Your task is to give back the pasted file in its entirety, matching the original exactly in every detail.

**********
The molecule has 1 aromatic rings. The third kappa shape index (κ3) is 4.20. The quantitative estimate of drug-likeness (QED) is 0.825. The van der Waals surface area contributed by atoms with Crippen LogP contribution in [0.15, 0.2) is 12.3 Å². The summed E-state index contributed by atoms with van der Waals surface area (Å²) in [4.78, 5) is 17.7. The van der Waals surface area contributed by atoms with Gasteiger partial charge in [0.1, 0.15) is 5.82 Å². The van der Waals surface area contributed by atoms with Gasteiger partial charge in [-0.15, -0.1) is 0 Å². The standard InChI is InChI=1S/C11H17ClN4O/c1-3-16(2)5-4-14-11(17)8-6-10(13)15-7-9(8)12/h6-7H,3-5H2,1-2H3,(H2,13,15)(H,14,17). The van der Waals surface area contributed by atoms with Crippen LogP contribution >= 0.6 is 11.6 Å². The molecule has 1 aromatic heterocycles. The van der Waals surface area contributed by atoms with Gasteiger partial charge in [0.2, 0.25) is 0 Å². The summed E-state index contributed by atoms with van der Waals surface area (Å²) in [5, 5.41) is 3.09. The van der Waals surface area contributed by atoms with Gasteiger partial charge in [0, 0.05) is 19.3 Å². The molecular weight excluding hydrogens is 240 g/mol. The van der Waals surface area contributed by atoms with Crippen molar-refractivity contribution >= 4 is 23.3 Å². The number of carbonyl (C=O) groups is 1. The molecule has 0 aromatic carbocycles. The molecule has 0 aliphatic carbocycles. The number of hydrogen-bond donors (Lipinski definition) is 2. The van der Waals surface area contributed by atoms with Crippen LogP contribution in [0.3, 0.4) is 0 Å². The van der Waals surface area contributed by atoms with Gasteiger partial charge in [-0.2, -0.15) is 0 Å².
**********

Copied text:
The molecule has 1 aromatic rings. The third kappa shape index (κ3) is 4.20. The quantitative estimate of drug-likeness (QED) is 0.825. The van der Waals surface area contributed by atoms with Crippen LogP contribution in [0.15, 0.2) is 12.3 Å². The summed E-state index contributed by atoms with van der Waals surface area (Å²) in [4.78, 5) is 17.7. The van der Waals surface area contributed by atoms with Gasteiger partial charge in [0.1, 0.15) is 5.82 Å². The van der Waals surface area contributed by atoms with Gasteiger partial charge in [-0.15, -0.1) is 0 Å². The standard InChI is InChI=1S/C11H17ClN4O/c1-3-16(2)5-4-14-11(17)8-6-10(13)15-7-9(8)12/h6-7H,3-5H2,1-2H3,(H2,13,15)(H,14,17). The van der Waals surface area contributed by atoms with Crippen LogP contribution >= 0.6 is 11.6 Å². The molecule has 1 aromatic heterocycles. The van der Waals surface area contributed by atoms with Gasteiger partial charge in [0.2, 0.25) is 0 Å². The summed E-state index contributed by atoms with van der Waals surface area (Å²) in [5, 5.41) is 3.09. The van der Waals surface area contributed by atoms with Gasteiger partial charge in [0, 0.05) is 19.3 Å². The molecular weight excluding hydrogens is 240 g/mol. The van der Waals surface area contributed by atoms with Crippen molar-refractivity contribution >= 4 is 23.3 Å². The number of carbonyl (C=O) groups is 1. The molecule has 0 aromatic carbocycles. The molecule has 0 aliphatic carbocycles. The number of hydrogen-bond donors (Lipinski definition) is 2. The van der Waals surface area contributed by atoms with Crippen LogP contribution in [0.3, 0.4) is 0 Å². The van der Waals surface area contributed by atoms with Gasteiger partial charge in [-0.2, -0.15) is 0 Å².